As rapid development continues Rockaway’s transformation, a local historian has completed a photographic history of the quainter, quieter times he knew as a boy on the peninsula.
As a full-time security supervisor and father, Emil Lucev Sr., now 74, could only indulge his historical interests as a pastime in the mid-1970s when he started collecting bottles and postcards. But when he met Leon Locke, the late publisher of the peninsula’s newspaper, The Wave, in 1980, he started writing each week about Rockaway history. With access to the newspaper’s voluminous records room, his interest in, and knowledge of, the peninsula’s history only grew.
Lucev soon became a point man for others writing books and articles about Rockaway, prompting Locke to once declare that Rockaway facts only became such after Lucev verified them.
For years, Lucev’s family, friends and colleagues at The Wave urged him to publish a book capturing his knowledge and experiences. His parents moved to Rockaway in 1911 and he lived in communities throughout the peninsula until he moved to Long Island five years ago. The culmination of months of cataloging his archives is “The Rockaways,” part of Arcadia Publishing’s Postcard History Series.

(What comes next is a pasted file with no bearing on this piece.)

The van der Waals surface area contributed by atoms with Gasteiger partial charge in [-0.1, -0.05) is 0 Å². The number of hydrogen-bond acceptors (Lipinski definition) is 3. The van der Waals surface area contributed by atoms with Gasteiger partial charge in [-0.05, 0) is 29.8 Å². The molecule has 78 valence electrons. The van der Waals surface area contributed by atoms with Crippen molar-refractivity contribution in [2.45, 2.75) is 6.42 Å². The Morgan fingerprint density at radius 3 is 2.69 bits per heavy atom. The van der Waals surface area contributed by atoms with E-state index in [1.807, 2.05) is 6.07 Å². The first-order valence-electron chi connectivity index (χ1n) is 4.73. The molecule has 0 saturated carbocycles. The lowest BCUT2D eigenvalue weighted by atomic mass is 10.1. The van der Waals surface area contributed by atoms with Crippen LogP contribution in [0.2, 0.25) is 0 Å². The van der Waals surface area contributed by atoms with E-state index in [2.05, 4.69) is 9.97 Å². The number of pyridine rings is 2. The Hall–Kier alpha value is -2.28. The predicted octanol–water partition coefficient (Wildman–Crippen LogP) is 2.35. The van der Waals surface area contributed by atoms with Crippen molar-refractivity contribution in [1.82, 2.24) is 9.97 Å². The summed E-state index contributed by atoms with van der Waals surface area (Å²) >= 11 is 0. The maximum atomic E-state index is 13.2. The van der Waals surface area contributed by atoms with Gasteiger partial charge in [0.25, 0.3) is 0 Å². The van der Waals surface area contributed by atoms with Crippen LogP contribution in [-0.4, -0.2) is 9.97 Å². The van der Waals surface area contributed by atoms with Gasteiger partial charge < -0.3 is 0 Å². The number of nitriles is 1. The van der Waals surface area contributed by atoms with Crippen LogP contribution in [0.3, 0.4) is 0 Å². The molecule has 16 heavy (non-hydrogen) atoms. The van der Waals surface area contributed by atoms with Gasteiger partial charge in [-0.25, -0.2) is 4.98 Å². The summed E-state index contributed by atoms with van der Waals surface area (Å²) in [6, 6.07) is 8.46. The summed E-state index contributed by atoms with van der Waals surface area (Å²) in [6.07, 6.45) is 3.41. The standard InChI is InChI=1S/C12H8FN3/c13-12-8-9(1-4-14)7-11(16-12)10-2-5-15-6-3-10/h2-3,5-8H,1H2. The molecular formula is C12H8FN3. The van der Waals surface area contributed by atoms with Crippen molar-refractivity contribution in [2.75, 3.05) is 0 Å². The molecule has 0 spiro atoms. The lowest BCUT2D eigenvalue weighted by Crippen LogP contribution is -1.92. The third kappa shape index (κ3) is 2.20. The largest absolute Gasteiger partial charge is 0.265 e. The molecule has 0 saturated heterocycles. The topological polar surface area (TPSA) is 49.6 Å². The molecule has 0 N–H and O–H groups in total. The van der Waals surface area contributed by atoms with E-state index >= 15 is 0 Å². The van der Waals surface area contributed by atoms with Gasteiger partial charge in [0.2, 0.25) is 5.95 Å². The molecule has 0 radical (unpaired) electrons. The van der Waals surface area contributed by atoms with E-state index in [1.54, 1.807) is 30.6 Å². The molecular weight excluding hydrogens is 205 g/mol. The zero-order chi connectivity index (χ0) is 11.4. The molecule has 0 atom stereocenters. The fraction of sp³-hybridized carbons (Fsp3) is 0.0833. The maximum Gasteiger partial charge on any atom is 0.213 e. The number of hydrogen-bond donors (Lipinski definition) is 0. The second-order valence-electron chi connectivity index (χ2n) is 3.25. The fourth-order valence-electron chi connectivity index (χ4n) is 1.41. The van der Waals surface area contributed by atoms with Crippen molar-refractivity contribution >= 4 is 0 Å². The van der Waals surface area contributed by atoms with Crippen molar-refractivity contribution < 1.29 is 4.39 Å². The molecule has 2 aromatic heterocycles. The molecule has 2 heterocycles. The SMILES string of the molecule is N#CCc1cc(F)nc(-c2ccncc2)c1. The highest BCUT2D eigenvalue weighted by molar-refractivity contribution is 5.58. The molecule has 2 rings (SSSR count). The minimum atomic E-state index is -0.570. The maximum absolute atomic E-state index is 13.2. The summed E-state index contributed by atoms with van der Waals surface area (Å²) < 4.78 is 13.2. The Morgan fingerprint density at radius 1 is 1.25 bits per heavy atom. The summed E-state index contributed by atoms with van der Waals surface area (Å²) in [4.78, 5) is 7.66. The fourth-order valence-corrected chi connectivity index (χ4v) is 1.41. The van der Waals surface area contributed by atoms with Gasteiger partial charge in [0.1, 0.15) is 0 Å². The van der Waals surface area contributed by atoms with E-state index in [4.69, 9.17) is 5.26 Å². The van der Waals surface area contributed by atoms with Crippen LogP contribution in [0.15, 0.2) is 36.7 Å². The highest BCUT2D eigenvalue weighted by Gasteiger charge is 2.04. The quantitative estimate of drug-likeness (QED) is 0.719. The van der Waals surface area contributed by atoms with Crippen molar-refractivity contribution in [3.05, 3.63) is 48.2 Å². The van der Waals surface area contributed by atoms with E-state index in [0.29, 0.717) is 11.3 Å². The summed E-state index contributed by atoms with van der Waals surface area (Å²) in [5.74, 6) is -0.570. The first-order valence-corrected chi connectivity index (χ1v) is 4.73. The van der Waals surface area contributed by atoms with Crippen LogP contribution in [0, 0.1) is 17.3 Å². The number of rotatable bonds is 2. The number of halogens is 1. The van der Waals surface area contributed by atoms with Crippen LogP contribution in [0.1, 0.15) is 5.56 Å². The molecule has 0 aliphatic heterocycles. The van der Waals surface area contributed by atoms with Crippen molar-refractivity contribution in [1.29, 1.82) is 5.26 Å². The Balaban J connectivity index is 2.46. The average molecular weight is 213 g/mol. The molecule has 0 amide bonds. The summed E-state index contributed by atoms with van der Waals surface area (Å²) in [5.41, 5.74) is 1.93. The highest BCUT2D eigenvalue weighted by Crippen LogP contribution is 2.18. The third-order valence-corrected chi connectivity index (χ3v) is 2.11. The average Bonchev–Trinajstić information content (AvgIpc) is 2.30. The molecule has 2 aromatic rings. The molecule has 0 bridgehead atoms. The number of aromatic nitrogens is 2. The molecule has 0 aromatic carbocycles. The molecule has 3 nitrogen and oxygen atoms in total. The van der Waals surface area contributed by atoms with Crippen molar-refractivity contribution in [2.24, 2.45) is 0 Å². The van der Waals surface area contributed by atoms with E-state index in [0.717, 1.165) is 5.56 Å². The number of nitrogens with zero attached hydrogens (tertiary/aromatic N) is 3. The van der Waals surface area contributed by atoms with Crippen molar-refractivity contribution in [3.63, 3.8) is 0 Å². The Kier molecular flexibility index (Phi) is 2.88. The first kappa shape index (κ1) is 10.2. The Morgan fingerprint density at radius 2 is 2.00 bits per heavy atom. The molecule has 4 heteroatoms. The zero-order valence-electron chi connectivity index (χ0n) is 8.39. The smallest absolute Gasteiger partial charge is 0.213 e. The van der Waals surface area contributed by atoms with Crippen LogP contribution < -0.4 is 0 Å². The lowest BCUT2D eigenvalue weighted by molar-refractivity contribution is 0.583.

The book, which became available last week, features vintage photographs and postcards of the beaches, hotels, piers and amusement parks that made Rockaway famous. Its 128 pages also include sketches and historical maps, including one of Hog Island, which was completely destroyed in an 1893 hurricane.
In putting together the book, Lucev combed through The Wave’s records, spent countless hours at the Long Island Division of the Queens Library and branch libraries in South Queens. He consulted various historical societies and made regular visits to museums, including the Nassau County Museum and the Museum of the American Indian in Manhattan.
The book is broken down into 10 chapters, each displaying images from different communities along the peninsula’s 11-mile stretch, including Edgemere, Neponsit and Seaside.
Lucev used images that are nearly a century old to capture the unique landmarks of each community, such as St.
Joseph’s hospital in Far Rockaway, the Arverne Hotel and the Belle Harbor Yacht Club.
“Doing the history of Rockaway is a labor of love to me,” he said. Of his book, he added: “I call it the capstone on my pyramid of Rockaway history.”